He shrugged, looking a little lost. “Are you?”

The invitation to spend the day with him hung in the air. The desire to do just that was too hard to pass up.

“We’re getting a slow start.” She was going to do her best to get Trina off the ship and keep her mood light. The progress she’d made in the first few days was swept away with one phone call.

“I can wait if it means I can spend time with you.”

Thoughts of Trina fled, and the girlie part that had been attracted to the man in front of her made her feel playful. She reached her hand out. “Give me your phone.”

He reached into his back pocket and hesitated.

“I’m not going to steal it,” she teased.

Reed handed it over.

She placed her number into his contacts and typed in a name before handing it back to him.

After glancing down, he said, “Hot chick on ship?”

She giggled. “Send me a text so I have your number, and I’ll let you know when we’re leaving.” She turned to walk away. “Oh, have you seen Rogelio and Miguel? Avery was asking about them.”

Reed hesitated. “No, actually.”

Lori shrugged. “Probably for the best.”

An hour and a half later, Lori texted Reed and suggested he meet them on the dock.

Trina left the ship reluctantly with the promise of Shannon returning early with her if she couldn’t take it.

On the dock, Reed stood alongside Antonio. Miguel and Rogelio were nowhere to be found. Much as Lori wanted Trina distracted, she didn’t think an interest in a member of the opposite sex was the diversion she needed.

Antonio greeted all four of them with kisses on both cheeks. “How lucky are we, Reed, to escort these beautiful ladies around the city of love.”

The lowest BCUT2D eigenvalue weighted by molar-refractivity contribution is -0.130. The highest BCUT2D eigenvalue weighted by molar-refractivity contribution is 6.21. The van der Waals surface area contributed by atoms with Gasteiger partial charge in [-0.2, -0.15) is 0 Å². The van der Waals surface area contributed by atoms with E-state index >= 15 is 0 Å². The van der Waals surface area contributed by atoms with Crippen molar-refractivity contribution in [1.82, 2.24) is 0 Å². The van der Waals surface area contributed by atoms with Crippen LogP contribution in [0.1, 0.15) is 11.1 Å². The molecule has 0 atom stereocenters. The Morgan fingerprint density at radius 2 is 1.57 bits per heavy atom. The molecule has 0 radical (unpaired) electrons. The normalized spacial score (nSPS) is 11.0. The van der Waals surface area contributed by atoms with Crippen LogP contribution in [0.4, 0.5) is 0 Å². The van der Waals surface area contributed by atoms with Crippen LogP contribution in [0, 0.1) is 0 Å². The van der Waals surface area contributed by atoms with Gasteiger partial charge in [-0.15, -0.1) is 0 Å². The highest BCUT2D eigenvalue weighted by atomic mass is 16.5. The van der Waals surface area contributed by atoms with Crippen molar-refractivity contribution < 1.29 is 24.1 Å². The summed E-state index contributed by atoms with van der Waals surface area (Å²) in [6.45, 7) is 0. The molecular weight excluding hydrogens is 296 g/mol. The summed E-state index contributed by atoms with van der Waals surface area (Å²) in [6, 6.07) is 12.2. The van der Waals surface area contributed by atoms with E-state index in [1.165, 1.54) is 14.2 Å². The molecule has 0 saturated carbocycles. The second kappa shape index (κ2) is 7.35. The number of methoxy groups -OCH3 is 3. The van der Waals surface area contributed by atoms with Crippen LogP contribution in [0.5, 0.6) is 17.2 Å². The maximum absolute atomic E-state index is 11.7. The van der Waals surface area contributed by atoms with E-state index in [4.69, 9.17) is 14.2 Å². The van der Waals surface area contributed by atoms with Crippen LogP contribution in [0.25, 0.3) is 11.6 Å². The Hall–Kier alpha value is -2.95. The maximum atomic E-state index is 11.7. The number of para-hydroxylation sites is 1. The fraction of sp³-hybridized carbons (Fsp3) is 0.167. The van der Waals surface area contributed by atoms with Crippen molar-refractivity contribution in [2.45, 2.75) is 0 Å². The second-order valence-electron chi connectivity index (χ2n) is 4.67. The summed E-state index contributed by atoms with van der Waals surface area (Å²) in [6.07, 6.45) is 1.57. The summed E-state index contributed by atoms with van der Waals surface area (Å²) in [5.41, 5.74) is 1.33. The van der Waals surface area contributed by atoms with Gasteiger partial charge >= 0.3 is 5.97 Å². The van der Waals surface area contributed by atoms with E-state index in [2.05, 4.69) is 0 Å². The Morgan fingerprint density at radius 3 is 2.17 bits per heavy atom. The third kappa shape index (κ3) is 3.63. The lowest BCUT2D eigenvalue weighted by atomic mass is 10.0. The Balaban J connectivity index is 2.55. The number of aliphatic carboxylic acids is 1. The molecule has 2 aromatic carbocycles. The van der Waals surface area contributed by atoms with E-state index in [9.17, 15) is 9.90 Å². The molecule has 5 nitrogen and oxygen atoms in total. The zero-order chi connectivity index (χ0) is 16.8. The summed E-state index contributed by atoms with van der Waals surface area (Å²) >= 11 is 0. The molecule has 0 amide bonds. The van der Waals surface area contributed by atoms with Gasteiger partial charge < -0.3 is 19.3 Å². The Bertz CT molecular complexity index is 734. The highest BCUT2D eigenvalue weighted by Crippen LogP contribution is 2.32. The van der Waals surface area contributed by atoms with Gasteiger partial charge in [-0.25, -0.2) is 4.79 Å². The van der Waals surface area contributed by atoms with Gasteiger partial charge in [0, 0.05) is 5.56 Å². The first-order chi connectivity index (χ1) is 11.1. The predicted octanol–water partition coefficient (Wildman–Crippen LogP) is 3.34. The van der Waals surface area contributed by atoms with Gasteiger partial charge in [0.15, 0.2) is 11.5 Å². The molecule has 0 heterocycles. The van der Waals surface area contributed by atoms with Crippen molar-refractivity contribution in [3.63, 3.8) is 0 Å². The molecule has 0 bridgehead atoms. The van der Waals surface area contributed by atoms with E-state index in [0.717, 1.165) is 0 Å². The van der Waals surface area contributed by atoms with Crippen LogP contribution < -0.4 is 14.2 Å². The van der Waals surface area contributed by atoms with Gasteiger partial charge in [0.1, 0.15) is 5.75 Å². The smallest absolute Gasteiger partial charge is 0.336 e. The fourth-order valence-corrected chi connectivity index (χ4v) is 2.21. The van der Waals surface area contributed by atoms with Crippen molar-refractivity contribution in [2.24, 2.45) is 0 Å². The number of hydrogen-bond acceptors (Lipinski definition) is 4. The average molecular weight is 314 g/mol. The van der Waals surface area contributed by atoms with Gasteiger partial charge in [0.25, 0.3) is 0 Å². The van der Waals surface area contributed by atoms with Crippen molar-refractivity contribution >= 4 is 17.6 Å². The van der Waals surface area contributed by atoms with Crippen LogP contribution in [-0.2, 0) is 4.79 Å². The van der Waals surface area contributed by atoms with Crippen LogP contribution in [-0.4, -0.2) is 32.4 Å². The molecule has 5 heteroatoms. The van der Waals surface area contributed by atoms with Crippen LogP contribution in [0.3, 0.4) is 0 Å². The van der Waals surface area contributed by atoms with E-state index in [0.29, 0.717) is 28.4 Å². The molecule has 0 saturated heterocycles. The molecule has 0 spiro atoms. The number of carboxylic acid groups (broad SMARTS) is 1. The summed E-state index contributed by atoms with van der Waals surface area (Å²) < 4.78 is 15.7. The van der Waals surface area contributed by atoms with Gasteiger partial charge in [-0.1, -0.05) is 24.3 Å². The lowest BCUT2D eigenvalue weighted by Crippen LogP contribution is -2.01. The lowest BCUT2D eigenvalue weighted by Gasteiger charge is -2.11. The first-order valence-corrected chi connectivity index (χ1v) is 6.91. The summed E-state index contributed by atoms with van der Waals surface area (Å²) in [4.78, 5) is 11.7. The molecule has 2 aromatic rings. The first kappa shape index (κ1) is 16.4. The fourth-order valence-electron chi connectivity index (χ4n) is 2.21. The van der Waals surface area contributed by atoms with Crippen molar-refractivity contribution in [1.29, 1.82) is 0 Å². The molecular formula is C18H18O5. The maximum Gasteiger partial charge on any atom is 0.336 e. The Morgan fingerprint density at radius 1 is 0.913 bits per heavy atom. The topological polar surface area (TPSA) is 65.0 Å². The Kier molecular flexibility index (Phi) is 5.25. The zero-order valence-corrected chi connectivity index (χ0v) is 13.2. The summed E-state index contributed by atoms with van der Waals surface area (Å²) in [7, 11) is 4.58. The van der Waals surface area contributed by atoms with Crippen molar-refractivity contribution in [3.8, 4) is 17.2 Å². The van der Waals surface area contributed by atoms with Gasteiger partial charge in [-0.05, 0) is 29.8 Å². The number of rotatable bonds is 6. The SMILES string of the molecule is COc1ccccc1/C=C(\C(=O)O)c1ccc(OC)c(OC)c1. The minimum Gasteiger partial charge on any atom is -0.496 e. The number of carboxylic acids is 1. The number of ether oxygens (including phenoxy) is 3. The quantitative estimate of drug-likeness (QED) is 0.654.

Avery rolled her eyes. “I thought that was Paris.”

Antonio spat something in Italian before painting on a smile. “Paris has a tower . . . we have the Colosseum, where gladiators fought to the death.”

“He has a point,” Lori told her.

“What is more romantic than that?”

“More romantic than death?” Avery asked.

“She has a point,” Reed told Antonio.

They boarded the ship’s transportation to ride into the city. Lori smiled at a man dressed as a gladiator who escorted them onto the bus. Once inside she turned to Reed as he took the seat beside her. “You should get one of those outfits.”

“You like playing dress up?” he whispered.

Her cheeks warmed.

“That’s what I thought.”

Lori glanced over to see Trina hiding behind massive sunglasses while talking to Avery, and Shannon kept a cordial smile as Antonio attempted to charm her.

She’d been to the Colosseum before but never failed to stop and stare at the massive, decaying structure that once held fights to the death. The macabre nature of it all fascinated and repulsed . . . and now it was simply a tourist attraction. Sure, there was history to learn, but tourists forked over money for that special trinket to mount on their wall at home or place on their fridge door. And the men dressed as gladiators were happy to let you take a photo so long as you paid them for their efforts.